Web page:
Updates to smoke and carbon monoxide alarm regulations
New rules on smoke and carbon monoxide alarms in rented properties have recently been announced, as the government continues to push forward safety standards in the private and social rented sectors. While the rule changes have come out of a 2020 white paper on social housing, the amended regulations will affect private rented accommodation too.
What are the new rules?
Carbon monoxide alarms will now need to be fitted in all homes that have either a solid fuel appliance (like an open fire or stove) or a gas boiler.
The new rules also mean that housing providers will have to install smoke alarms in social rented accommodation, and there will be an explicit duty for landlords of all rented properties to replace any defective alarms as soon as they learn that they're faulty.
How have the rules changed?
Mainly, the rule changes bring social rented accommodation into line with the private sector, since for some odd reason social landlords weren't covered under the previous regulations.
For private landlords, the most important development is that gas boilers are now included under the list of appliances that need a carbon monoxide alarm fitted – meaning that many more properties will now be covered by the rules. Previously, the requirement was limited to rooms with 'solid fuel burning combustion appliances'.
To be honest, carbon monoxide detectors for gas boilers have been good practice for a long time now, and it's likely that many landlords already have them fitted. All the same, if you don't have one then you'll need to arrange installation once the regulations come into force.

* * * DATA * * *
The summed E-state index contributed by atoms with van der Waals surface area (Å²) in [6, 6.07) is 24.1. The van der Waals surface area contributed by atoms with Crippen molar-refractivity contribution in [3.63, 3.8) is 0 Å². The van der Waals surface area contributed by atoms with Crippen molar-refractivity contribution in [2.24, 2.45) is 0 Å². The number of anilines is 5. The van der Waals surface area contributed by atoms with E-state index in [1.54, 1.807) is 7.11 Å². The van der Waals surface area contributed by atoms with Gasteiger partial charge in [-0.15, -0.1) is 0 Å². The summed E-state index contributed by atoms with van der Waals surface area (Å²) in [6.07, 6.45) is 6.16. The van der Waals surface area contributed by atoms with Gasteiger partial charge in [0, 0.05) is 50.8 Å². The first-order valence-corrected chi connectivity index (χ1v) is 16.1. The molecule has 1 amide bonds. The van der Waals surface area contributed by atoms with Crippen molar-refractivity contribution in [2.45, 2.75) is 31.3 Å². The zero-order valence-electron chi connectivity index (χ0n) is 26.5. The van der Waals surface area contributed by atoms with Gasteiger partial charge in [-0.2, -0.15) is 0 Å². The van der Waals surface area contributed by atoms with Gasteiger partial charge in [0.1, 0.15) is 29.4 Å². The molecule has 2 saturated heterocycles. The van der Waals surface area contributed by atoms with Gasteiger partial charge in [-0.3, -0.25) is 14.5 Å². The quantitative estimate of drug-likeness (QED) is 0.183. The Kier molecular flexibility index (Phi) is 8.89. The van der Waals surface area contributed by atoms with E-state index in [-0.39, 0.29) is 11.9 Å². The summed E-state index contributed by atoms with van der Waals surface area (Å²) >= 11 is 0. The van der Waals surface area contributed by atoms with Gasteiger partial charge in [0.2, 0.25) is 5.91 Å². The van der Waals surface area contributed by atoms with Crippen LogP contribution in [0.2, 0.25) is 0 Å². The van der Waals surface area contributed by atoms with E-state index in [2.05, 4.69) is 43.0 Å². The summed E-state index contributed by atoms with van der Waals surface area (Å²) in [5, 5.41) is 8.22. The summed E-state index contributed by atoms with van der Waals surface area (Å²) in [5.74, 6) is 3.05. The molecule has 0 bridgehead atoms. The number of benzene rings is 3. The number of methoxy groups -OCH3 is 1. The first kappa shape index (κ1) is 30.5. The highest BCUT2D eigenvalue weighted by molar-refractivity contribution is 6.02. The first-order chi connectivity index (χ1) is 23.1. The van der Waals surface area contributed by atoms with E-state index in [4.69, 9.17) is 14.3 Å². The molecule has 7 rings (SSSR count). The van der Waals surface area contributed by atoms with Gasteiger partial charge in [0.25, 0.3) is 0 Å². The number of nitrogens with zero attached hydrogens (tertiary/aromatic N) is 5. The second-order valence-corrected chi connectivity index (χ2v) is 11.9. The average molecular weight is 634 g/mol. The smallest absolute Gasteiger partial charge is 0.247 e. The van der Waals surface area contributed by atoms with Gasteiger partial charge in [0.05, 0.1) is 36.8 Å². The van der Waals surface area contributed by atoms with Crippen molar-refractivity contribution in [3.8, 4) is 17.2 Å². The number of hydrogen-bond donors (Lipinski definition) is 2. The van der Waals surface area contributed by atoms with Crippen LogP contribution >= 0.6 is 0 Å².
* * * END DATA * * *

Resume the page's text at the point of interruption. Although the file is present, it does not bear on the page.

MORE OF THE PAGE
The rule changes will take place through the Smoke and Carbon Monoxide Alarm (England) Regulations 2015, where you can find all the relevant guidance.
What is carbon monoxide, and how dangerous is it?
Carbon monoxide gas is produced when carbon-based fuels (like wood, coal or gas) burn without enough oxygen present in the air. This happens more often in the colder winter months, when doors and windows are shut, draughts are stopped up, and ventilation is at a bare minimum. Carbon monoxide can also be produced by faulty gas appliances.
Carbon monoxide is known as the 'silent killer', because while signs of poisoning can include dizziness, tiredness, nausea, breathlessness and headaches, you'll only notice these if you're awake. Many victims of carbon monoxide poisoning die in their sleep, and the government says that around 20 people each year are killed this way.
While high levels of carbon monoxide poisoning can easily be fatal, lower-level exposure over a longer period of time can cause changes to your brain function or mood. Interestingly, the first members of a household to show signs of poisoning are usually the pets, since they’re more sensitive to the effects of the gas.
What else should you know about smoke and carbon monoxide alarms?
The new rules will mean that every rented property – private or social – will need a smoke alarm on every floor that’s used as living accommodation, and that any room with a gas or solid fuel burning appliance (except gas cookers) will need a carbon monoxide alarm.
However, there’s also the question of testing and maintaining these alarms. Currently the landlord or agent is required to test the alarms on the day that the tenancy begins. After that, testing becomes the responsibility of the tenant. If an alarm stops working, it’s the landlord’s job to fix or replace it, but it’s up to the tenant to replace the batteries if they run out.
Campaign groups and industry bodies have argued that the requirement to test the alarm on the first day of the tenancy isn’t always practical for agents managing multiple check-ins in a day. They argue that allowing landlords or agents to carry out the alarm checks in advance of the tenancy would give them a bit more leeway and help ensure that the checks are done properly – though for the time being, the first-day rule remains.